Wikipedia has this enigmatic sentence on the page for the fundamental theorem of algebra:
...its name was given at a time when the study of algebra was mainly concerned with the solutions of polynomial equations with real or complex coefficients.
While it sounds plausible, it begs the question:
Question: In which time period did the title "fundamental theorem of algebra" get assigned to this theorem? And who were the main contributors to this title?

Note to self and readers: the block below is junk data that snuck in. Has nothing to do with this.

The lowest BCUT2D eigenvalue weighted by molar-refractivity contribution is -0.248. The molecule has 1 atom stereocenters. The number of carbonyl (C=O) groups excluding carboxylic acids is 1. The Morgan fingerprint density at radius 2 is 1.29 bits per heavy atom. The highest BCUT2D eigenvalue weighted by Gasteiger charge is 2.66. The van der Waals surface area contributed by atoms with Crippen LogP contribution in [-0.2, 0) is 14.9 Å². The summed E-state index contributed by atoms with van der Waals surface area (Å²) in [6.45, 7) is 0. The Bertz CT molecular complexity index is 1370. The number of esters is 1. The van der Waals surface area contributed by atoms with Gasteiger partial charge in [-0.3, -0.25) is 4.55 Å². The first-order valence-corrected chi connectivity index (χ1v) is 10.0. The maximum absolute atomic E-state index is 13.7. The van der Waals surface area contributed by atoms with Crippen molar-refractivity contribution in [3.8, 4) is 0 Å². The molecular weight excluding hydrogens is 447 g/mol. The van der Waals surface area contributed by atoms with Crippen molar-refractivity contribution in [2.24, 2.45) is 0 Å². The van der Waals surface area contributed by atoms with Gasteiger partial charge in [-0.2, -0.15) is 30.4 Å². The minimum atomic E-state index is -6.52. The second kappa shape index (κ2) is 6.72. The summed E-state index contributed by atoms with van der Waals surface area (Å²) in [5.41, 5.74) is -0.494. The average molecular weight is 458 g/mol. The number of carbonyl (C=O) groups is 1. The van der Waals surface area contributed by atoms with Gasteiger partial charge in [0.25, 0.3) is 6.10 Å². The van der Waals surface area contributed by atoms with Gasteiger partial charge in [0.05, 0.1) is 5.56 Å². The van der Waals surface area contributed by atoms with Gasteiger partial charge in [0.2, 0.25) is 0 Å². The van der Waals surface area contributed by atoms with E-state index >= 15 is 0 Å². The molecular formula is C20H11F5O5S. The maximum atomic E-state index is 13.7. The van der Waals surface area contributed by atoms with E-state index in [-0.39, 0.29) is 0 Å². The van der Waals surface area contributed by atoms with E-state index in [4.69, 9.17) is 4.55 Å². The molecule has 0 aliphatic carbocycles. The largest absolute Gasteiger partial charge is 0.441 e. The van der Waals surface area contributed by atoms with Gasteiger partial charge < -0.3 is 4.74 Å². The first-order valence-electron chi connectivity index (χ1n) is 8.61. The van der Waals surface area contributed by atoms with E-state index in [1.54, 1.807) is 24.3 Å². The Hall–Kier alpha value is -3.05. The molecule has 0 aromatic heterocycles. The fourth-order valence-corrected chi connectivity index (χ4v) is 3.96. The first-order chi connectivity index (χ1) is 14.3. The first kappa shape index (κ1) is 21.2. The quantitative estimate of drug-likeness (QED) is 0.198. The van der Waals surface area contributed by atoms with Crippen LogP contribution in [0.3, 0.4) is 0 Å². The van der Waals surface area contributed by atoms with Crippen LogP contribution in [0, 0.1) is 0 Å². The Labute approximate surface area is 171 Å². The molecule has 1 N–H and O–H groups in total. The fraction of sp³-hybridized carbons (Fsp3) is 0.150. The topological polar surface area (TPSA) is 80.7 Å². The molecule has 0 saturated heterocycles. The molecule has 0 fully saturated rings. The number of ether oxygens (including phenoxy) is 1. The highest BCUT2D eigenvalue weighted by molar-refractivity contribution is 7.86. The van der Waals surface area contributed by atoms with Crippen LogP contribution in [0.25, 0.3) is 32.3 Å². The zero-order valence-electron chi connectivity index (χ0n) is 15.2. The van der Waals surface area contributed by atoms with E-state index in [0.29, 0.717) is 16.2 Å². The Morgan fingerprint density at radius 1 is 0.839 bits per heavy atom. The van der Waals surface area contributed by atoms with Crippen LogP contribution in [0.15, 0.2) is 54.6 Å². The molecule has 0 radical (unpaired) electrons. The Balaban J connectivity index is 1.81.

Searching MathSciNet for "fundamental theorem of algebra" revealed:
Bôcher, Maxime; Gauss's third proof of the fundamental theorem of algebra. Bull. Amer. Math. Soc. 1 (1895), no. 8, 205–209, MR1557382.
And by a Google Scholar search, I found this article, which mentions it in passing:
William E. Story, A New Method in Analytic Geometry, Amer. J. Math. 9, (1886), pp. 38-44.
However, it seems unlikely that these are the earliest references.